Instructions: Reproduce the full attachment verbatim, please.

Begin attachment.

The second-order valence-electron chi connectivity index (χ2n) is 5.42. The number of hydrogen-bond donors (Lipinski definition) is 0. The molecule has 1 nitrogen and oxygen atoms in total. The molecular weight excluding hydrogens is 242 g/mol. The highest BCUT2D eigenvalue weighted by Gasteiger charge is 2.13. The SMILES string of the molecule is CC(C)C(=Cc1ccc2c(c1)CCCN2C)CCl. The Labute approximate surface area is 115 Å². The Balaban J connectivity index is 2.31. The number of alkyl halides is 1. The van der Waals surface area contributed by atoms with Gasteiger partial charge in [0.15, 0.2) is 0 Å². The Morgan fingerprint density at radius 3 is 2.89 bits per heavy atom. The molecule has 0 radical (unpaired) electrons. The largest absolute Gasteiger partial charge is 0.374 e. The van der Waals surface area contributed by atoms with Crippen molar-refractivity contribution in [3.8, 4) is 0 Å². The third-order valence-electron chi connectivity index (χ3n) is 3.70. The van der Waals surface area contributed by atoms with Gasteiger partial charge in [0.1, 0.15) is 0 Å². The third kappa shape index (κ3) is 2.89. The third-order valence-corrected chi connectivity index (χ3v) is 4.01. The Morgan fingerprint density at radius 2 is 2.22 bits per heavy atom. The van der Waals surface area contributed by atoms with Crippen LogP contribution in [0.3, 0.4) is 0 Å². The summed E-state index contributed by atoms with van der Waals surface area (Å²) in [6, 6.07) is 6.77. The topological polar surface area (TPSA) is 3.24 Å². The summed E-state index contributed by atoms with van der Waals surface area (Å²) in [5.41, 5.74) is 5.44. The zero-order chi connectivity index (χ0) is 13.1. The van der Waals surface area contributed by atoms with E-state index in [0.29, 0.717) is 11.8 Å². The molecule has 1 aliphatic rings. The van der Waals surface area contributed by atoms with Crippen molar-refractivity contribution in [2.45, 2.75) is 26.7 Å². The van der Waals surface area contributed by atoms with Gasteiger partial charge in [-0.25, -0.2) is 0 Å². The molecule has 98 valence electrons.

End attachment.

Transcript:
The second-order valence-electron chi connectivity index (χ2n) is 5.42. The number of hydrogen-bond donors (Lipinski definition) is 0. The molecule has 1 nitrogen and oxygen atoms in total. The molecular weight excluding hydrogens is 242 g/mol. The highest BCUT2D eigenvalue weighted by Gasteiger charge is 2.13. The SMILES string of the molecule is CC(C)C(=Cc1ccc2c(c1)CCCN2C)CCl. The Labute approximate surface area is 115 Å². The Balaban J connectivity index is 2.31. The number of alkyl halides is 1. The van der Waals surface area contributed by atoms with Gasteiger partial charge in [0.15, 0.2) is 0 Å². The Morgan fingerprint density at radius 3 is 2.89 bits per heavy atom. The molecule has 0 radical (unpaired) electrons. The largest absolute Gasteiger partial charge is 0.374 e. The van der Waals surface area contributed by atoms with Crippen molar-refractivity contribution in [3.8, 4) is 0 Å². The third-order valence-electron chi connectivity index (χ3n) is 3.70. The van der Waals surface area contributed by atoms with Gasteiger partial charge in [0.1, 0.15) is 0 Å². The third kappa shape index (κ3) is 2.89. The third-order valence-corrected chi connectivity index (χ3v) is 4.01. The Morgan fingerprint density at radius 2 is 2.22 bits per heavy atom. The van der Waals surface area contributed by atoms with Crippen LogP contribution in [0.3, 0.4) is 0 Å². The summed E-state index contributed by atoms with van der Waals surface area (Å²) in [6, 6.07) is 6.77. The topological polar surface area (TPSA) is 3.24 Å². The summed E-state index contributed by atoms with van der Waals surface area (Å²) in [5.41, 5.74) is 5.44. The zero-order chi connectivity index (χ0) is 13.1. The van der Waals surface area contributed by atoms with E-state index in [0.29, 0.717) is 11.8 Å². The molecule has 1 aliphatic rings. The van der Waals surface area contributed by atoms with Crippen molar-refractivity contribution in [2.45, 2.75) is 26.7 Å². The van der Waals surface area contributed by atoms with Gasteiger partial charge in [-0.25, -0.2) is 0 Å². The molecule has 98 valence electrons.